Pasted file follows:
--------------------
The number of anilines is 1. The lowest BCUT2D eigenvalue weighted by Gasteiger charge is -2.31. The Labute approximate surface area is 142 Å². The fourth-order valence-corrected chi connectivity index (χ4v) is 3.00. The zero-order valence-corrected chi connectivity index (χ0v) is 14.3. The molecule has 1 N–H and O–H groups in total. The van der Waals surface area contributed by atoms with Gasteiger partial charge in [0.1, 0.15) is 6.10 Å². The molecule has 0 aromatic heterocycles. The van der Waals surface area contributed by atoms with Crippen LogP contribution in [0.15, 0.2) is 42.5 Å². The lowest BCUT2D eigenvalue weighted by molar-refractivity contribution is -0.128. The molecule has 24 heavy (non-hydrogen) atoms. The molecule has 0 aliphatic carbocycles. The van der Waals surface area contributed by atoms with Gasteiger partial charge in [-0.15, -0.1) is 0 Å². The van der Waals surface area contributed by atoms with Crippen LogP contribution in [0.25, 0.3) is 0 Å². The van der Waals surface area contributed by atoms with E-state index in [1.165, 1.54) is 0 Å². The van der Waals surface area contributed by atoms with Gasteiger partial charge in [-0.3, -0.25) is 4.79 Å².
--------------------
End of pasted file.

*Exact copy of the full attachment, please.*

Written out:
The number of anilines is 1. The lowest BCUT2D eigenvalue weighted by Gasteiger charge is -2.31. The Labute approximate surface area is 142 Å². The fourth-order valence-corrected chi connectivity index (χ4v) is 3.00. The zero-order valence-corrected chi connectivity index (χ0v) is 14.3. The molecule has 1 N–H and O–H groups in total. The van der Waals surface area contributed by atoms with Gasteiger partial charge in [0.1, 0.15) is 6.10 Å². The molecule has 0 aromatic heterocycles. The van der Waals surface area contributed by atoms with Crippen LogP contribution in [0.15, 0.2) is 42.5 Å². The lowest BCUT2D eigenvalue weighted by molar-refractivity contribution is -0.128. The molecule has 24 heavy (non-hydrogen) atoms. The molecule has 0 aliphatic carbocycles. The van der Waals surface area contributed by atoms with Gasteiger partial charge in [-0.15, -0.1) is 0 Å². The van der Waals surface area contributed by atoms with Crippen LogP contribution in [0.25, 0.3) is 0 Å². The van der Waals surface area contributed by atoms with E-state index in [1.165, 1.54) is 0 Å². The van der Waals surface area contributed by atoms with Gasteiger partial charge in [-0.3, -0.25) is 4.79 Å².